Wicked came up with their own unit of measurement for their lights… called “Useful Beam Distance”. Instead of measuring their lights in Lumens (which has no real life application), Wicked came up with their own measurement with the real life application being the ability to identify the species of an animal. Wicked gives each light 2 ratings… Beam Distance, and Useful Beam Distance. Beam Distance has the real life application of being able to see animal eye shine, with Useful Beam Distance allowing the hunter to identify the animal species. The W402ZF has really impressive range! With the White LED the Beam Distance rating is 849 yards with a Useful Beam Distance of 502 yards, the Green LED has a Beam Distance of 618 yards with a Useful Beam Distance of 399 yards, and the Red LED has a Beam Distance of 489 yards with a Useful Beam Distance of 316 yards. While I haven’t measured to the exact yard to varify the claims, I know they are at least close.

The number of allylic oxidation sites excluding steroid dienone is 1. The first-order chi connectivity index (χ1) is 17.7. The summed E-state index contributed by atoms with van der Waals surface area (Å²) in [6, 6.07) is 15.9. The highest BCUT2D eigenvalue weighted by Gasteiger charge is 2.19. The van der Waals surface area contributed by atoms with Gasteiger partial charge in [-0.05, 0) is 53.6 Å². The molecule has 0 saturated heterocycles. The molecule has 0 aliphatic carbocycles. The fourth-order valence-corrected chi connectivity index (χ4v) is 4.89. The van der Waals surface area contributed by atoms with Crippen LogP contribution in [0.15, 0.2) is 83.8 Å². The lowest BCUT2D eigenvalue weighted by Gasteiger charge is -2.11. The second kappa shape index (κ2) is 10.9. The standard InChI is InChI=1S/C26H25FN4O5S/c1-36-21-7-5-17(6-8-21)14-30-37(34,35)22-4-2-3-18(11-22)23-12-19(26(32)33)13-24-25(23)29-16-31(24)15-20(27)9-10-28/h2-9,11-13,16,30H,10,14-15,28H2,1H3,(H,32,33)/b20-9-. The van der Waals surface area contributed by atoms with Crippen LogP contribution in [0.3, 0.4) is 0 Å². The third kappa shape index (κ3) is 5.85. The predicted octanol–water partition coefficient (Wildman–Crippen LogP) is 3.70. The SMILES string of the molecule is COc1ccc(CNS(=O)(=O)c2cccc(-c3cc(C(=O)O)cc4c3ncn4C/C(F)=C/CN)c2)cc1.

Scan and Kill® Technology
The W402ZF has a single deep rotation groove as opposed to multiple fine threads for the transition from flood to spot light zoom. This does a couple things… first in decreases the amount of time and effort required to make the transition, and secondly it eliminates potential problems associated with fine threads. Frozen moisture, dirt, and the like don’t mix well with fine threads. Having the light mounted on my rifle, it is a very quick/easy almost flick of the wrist transition to change the light from flood to spot. I love this feature.
Also included in the Predator Pursuit Pack was 1 scope mount/light mount combination. My Scope rings already have a picatinny rail, so I didn’t need to use the scope mount, instead just mounted the light mount directly to the picatinny rail on my rings. The windage and elevation adjustable light mount is critical! Especially when your light is usefull out beyond 300 yards! You need to be able to align the spotlight with the crosshairs of your scope. One of the things I really like about the adjustments on the mount is that they are quick and easy to adjust without tools. However, the mount is not sloppy, and will maintain whatever setting you set.